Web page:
Andrew Rossi: My feeling is that the physical newspaper is almost irrelevant to the delivery of information of quality journalism. The point is really about having editors and writers truthsquad what’s out there, have boots on the ground in various places where the news is taking place and then have that processed in a manner that is intelligible for people to read on a daily basis. The biggest argument I think about keeping the page format has been the serendipity of opening the newspaper and forcing yourself to look at different things because you’re getting to the story on A11 and you’re passing through pages 5, 6 and 7 which have great stuff. I actually think that sources like Twitter have almost replaced that serendipitous function because you have a Twitter stream of people who you trust and who are curating the news for you and providing links to stories. So that’s become a new media form of seeing stories that you wouldn’t necessarily navigate to as a destination. But there’s a tremendously huge caveat to that position which is the fact that newspapers still allow for, as in the case of The New York Times, advertisement on the top of A3 from Tiffanys for which Tiffanys will every day pay tremendous amounts of money. And it is that money from the advertising that exists in the newspaper that keeps alive the whole news gathering function and the boots on the ground all over the place. So, until publishers are able to monetize their information online in the same way that they are in the newspaper, the newspaper is actually extremely important. There’s just this wrenching period of transformation now in which publishers and readers are both staring each other down and saying who’s going to flinch first or how’s this all going to work because readers somehow have been habituated into thinking that information should be free online. It’s not necessarily the case that a paywall is the right way to go, you know, like charging for news online. It’s unclear but something has to give. I think “Page One” hopes to enter that moment and that sort of void of standoff and provide viewers and readers with an ability to see what goes on behind those walls in a place like The Times, and it could be The Wall Street Journal, the Washington Post. It could be Reuters, AP, the LA Times. It could be really any place that great quality journalism is being done. It just so happens that in this case it’s at The Times. But people should know how difficult it is for those stories to come alive. Sometimes an entire day is spent with several people deciding to not run a story as we see in the film when they’re reporting about the end of the war in Iraq.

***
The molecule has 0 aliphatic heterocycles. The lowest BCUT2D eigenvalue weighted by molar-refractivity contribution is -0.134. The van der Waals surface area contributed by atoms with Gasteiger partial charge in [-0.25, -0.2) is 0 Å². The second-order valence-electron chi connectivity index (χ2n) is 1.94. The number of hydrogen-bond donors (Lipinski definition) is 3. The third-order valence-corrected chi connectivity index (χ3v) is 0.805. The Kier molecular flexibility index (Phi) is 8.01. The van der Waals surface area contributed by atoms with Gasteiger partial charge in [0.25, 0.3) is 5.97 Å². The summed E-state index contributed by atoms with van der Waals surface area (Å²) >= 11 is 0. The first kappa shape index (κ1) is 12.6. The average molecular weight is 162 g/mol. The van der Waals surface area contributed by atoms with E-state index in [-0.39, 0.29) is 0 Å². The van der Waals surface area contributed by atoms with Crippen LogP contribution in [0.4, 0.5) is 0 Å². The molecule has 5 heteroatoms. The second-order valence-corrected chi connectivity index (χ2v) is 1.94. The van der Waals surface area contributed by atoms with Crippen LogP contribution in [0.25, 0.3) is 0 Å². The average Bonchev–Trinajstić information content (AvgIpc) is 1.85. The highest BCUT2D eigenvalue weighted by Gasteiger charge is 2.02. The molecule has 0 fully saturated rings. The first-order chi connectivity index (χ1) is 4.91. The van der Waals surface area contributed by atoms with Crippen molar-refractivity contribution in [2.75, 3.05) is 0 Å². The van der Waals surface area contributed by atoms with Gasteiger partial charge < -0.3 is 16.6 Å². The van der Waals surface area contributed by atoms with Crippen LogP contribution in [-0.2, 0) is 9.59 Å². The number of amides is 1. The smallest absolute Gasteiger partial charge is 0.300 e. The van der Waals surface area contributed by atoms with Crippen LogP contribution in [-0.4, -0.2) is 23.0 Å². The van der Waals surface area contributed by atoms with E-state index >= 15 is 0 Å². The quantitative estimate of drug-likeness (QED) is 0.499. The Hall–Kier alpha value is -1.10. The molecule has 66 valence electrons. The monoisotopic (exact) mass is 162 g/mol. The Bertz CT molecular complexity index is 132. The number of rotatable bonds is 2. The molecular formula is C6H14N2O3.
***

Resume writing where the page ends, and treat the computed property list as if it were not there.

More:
Q: Do you think public trust is being eroded in the newspapers?